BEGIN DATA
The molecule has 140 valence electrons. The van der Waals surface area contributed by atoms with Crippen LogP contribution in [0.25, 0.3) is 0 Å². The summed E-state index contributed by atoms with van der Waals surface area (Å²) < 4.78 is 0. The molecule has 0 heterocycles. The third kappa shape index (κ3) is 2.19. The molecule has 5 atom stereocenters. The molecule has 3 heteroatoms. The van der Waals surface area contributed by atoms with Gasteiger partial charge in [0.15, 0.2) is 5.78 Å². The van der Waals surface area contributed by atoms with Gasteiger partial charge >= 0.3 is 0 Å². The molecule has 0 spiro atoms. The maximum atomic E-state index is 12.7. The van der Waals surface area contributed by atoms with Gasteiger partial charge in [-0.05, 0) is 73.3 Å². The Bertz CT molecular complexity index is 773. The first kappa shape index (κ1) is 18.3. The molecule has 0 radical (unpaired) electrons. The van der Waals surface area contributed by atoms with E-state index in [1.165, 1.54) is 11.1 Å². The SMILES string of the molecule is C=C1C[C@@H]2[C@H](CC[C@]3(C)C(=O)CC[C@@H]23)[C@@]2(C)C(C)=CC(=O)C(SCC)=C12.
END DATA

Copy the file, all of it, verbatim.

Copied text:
The molecule has 140 valence electrons. The van der Waals surface area contributed by atoms with Crippen LogP contribution in [0.25, 0.3) is 0 Å². The summed E-state index contributed by atoms with van der Waals surface area (Å²) < 4.78 is 0. The molecule has 0 heterocycles. The third kappa shape index (κ3) is 2.19. The molecule has 5 atom stereocenters. The molecule has 3 heteroatoms. The van der Waals surface area contributed by atoms with Gasteiger partial charge in [0.15, 0.2) is 5.78 Å². The van der Waals surface area contributed by atoms with Gasteiger partial charge >= 0.3 is 0 Å². The molecule has 0 spiro atoms. The maximum atomic E-state index is 12.7. The van der Waals surface area contributed by atoms with Gasteiger partial charge in [-0.05, 0) is 73.3 Å². The Bertz CT molecular complexity index is 773. The first kappa shape index (κ1) is 18.3. The molecule has 0 radical (unpaired) electrons. The van der Waals surface area contributed by atoms with E-state index in [1.165, 1.54) is 11.1 Å². The SMILES string of the molecule is C=C1C[C@@H]2[C@H](CC[C@]3(C)C(=O)CC[C@@H]23)[C@@]2(C)C(C)=CC(=O)C(SCC)=C12.